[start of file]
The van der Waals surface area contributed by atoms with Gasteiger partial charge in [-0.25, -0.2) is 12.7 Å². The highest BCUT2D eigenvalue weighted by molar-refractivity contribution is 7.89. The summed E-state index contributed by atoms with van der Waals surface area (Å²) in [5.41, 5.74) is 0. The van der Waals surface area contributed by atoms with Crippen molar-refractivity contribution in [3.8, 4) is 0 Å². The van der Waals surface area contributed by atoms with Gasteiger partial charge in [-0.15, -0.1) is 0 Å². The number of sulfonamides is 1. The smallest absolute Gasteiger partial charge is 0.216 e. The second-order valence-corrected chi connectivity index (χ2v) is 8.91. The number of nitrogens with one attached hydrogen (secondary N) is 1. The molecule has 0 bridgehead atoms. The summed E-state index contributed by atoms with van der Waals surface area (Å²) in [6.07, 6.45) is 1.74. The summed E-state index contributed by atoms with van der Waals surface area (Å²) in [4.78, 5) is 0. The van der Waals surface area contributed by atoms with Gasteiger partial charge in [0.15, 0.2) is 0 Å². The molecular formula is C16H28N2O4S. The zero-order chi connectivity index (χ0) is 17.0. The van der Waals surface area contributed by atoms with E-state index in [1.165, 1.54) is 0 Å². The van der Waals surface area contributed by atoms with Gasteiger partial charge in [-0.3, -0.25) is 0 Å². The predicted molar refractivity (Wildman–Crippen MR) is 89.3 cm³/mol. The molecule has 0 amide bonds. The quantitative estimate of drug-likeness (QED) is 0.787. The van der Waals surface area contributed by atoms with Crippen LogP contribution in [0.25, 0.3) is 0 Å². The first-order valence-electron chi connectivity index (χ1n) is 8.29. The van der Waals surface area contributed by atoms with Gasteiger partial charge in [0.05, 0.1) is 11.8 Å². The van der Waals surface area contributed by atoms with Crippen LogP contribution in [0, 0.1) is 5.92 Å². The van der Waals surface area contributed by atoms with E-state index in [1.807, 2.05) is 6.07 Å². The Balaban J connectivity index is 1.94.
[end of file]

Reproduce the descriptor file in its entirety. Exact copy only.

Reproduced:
The van der Waals surface area contributed by atoms with Gasteiger partial charge in [-0.25, -0.2) is 12.7 Å². The highest BCUT2D eigenvalue weighted by molar-refractivity contribution is 7.89. The summed E-state index contributed by atoms with van der Waals surface area (Å²) in [5.41, 5.74) is 0. The van der Waals surface area contributed by atoms with Crippen molar-refractivity contribution in [3.8, 4) is 0 Å². The van der Waals surface area contributed by atoms with Gasteiger partial charge in [-0.15, -0.1) is 0 Å². The number of sulfonamides is 1. The smallest absolute Gasteiger partial charge is 0.216 e. The second-order valence-corrected chi connectivity index (χ2v) is 8.91. The number of nitrogens with one attached hydrogen (secondary N) is 1. The molecule has 0 bridgehead atoms. The summed E-state index contributed by atoms with van der Waals surface area (Å²) in [6.07, 6.45) is 1.74. The summed E-state index contributed by atoms with van der Waals surface area (Å²) in [4.78, 5) is 0. The van der Waals surface area contributed by atoms with Gasteiger partial charge in [0.15, 0.2) is 0 Å². The molecular formula is C16H28N2O4S. The zero-order chi connectivity index (χ0) is 17.0. The van der Waals surface area contributed by atoms with E-state index in [1.165, 1.54) is 0 Å². The van der Waals surface area contributed by atoms with Gasteiger partial charge in [-0.3, -0.25) is 0 Å². The predicted molar refractivity (Wildman–Crippen MR) is 89.3 cm³/mol. The molecule has 0 amide bonds. The quantitative estimate of drug-likeness (QED) is 0.787. The van der Waals surface area contributed by atoms with Crippen LogP contribution in [0.25, 0.3) is 0 Å². The first-order valence-electron chi connectivity index (χ1n) is 8.29. The van der Waals surface area contributed by atoms with Gasteiger partial charge in [0.05, 0.1) is 11.8 Å². The van der Waals surface area contributed by atoms with Crippen LogP contribution in [0, 0.1) is 5.92 Å². The van der Waals surface area contributed by atoms with E-state index in [1.807, 2.05) is 6.07 Å². The Balaban J connectivity index is 1.94.